Another world first for artificial intelligence. Carnegie Mellon University let its Libratus AI program compete against four top poker professionals in the Brains Vs. Artificial Intelligence: Upping the Ante poker competition.
The four poker experts competed with Libratus in Heads-Up, No-Limit Texas Hold’em, the battle began on January 11 in the Rivers Casino in Pittsburgh and the AI got progressively better as it gained more experience. Every night, the AI analyzed what its human competitors did and trained itself on a Pittsburgh Supercomputing Center (PSC) system named Bridges:
Libratus is an artificial intelligence (AI) program for playing Heads-Up, No-Limit Texas Hold’em. It was developed at Carnegie Mellon University’s School of Computer Science by Prof. Tuomas Sandholm and Ph.D. student Noam Brown. Libratus’s strategy is not based on the experience of expert human players, so its game play could differ markedly from the pros. It uses algorithms to analyze the rules of poker and set its own strategy, based on approximately 15 million core hours of computation at the Pittsburgh Supercomputing Center (PSC). Libratus will continuously sharpen its strategy during the Brains vs. AI competition, performing computations with the PSC’s Bridges computer each night while the pros get some shuteye. During games, Bridges will perform live computations to aid Libratus with its end-game play. The algorithms that created Libratus are not specific to poker. The AI’s ability to reason when faced with incomplete or misleading information have a wide range of possible applications, including business negotiation, medicine, cybersecurity, auctions and more. Carnegie Mellon is a leading center for artificial intelligence research, with pioneering breakthroughs in self-driving cars, computer vision, automated translation, market design and machine learning. CMU’s DNA can be found in the Deep Blue program that defeated a chess grandmaster in 1997, the Watson AI that beat Jeopardy! champions in 2011, and Apple’s Siri digital assistant. Prof. Sandholm’s work has also included designing and fielding tens of billions of dollars of combinatorial sourcing auctions, and his optimization software runs the nationwide kidney exchange for UNOS.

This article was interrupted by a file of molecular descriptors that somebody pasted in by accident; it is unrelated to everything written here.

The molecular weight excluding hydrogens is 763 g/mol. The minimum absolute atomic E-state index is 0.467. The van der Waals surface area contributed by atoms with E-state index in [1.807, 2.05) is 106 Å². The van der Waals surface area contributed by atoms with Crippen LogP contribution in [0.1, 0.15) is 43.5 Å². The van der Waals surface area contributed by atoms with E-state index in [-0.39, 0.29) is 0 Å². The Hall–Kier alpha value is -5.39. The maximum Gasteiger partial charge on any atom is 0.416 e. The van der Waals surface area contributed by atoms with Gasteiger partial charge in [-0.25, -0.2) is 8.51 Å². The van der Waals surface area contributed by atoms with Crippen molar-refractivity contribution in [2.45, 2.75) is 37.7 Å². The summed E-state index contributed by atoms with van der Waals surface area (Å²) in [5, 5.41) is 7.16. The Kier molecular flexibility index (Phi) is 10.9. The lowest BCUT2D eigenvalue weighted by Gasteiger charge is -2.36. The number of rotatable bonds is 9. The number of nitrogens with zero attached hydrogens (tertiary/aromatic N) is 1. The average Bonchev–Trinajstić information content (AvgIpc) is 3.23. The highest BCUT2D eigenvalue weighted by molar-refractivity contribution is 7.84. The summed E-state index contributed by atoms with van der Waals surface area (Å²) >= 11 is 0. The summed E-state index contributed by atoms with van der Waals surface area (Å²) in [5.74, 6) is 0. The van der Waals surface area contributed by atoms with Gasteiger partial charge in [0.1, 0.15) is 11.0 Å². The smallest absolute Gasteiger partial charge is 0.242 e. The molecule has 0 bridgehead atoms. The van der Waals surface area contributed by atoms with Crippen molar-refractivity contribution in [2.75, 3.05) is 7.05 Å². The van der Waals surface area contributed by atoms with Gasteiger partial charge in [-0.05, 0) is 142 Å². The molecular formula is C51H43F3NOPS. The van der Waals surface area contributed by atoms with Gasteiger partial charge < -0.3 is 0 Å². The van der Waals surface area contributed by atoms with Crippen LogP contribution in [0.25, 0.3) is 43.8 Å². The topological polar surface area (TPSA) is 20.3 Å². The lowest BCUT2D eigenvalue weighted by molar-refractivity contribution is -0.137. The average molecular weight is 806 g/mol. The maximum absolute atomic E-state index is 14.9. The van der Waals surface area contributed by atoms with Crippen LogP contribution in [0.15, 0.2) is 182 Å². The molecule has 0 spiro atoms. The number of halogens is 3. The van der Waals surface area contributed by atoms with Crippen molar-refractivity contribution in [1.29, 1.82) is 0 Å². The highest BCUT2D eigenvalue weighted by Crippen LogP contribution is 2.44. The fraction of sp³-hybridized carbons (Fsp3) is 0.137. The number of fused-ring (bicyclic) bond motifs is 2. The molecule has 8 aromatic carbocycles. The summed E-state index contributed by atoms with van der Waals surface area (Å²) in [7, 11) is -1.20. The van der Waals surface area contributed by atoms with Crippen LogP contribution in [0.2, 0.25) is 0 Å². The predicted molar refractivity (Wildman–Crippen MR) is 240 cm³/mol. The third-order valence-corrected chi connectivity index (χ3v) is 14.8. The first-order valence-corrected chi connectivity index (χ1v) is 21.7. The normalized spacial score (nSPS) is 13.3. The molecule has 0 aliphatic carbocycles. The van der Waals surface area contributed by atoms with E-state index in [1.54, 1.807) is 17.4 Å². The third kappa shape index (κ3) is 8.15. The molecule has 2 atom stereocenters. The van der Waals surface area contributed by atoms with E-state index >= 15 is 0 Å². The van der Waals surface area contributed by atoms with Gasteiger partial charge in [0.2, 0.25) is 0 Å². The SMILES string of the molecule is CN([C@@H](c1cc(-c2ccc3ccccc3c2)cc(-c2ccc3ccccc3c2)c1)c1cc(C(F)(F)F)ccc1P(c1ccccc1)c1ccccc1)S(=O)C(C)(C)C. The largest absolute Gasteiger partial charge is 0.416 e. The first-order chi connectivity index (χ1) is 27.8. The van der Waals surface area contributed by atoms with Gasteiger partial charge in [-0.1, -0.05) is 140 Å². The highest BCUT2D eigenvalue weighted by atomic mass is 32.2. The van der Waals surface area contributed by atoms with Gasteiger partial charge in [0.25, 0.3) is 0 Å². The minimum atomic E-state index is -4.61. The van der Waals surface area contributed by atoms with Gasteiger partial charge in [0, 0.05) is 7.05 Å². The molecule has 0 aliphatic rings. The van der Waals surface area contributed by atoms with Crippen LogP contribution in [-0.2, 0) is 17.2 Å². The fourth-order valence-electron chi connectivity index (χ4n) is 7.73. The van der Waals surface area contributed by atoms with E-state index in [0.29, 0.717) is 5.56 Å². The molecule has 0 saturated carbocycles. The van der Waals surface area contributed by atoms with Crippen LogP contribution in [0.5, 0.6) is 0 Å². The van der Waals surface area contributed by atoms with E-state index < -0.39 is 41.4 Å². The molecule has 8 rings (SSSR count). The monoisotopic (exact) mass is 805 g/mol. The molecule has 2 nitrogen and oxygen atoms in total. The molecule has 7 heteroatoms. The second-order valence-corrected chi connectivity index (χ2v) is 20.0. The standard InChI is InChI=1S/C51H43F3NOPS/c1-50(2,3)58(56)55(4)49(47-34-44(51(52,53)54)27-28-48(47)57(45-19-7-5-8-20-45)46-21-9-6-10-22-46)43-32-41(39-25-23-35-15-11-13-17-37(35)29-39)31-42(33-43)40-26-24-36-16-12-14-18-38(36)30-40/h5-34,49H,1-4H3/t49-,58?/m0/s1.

Bridges is rated at 1.35 petaflops, it features 752 regular memory nodes with 22,400 computational cores, a total of 274TB of memory and 48 GPU nodes. During the tournament, Libratus used 600 of the 752 regular memory nodes, each with 128GB RAM.
The first couple of days Libratus was unable to win but the AI improved over time and hit a huge win eight days into the competition. It kept getting better an eventually reached the finish line to win $1,776,250. The Register offers some coverage of the event:
The constant upgrade in difficulty is what made it challenging for the players. It’s “extremely tough as the AI keeps getting better,” [Dong] Kim told viewers while answering questions over a live stream on Twitch.
Libratus upped its game, crushing the chances of victory for team mortal, and charged to the finish line to win a whopping $1,776,250 – equivalent to 14.7 big-blinds per hundred or 147 milli-big-blinds per hand.
The large score is of “statistical significance” and a convincing win for the computer, the researchers say. It wasn’t down to a simple run of good cards, as the game was set up in a way to minimize the effect of luck. The four players were split into two teams of two people. One team plays in the open while the other team is locked in a room with no phones or outside communication. The locked-away team are dealt the same cards at the open team but with places switched: the open team humans gets the locked-away AI's hole cards, the locked-away humans get the open AI's hole cards, and so on. This is supposed to cancel out any run good effects.
In total, Libratus consumed 19 million core hours of computing, equivalent to 3,300 laptops generating over 2600TB of data throughout the tournament. Tuomas Sandholm, co-creator of Libratus and a machine-learning professor at Carnegie Mellon University (CMU), points out poker is a hard game to master for machines because it’s an imperfect information game. He also explains the algorithms behind Libratus are not game-dependent, they could be applied to other imperfect information situations to find the best strategy. For example, this could include cyber security, finance and military applications.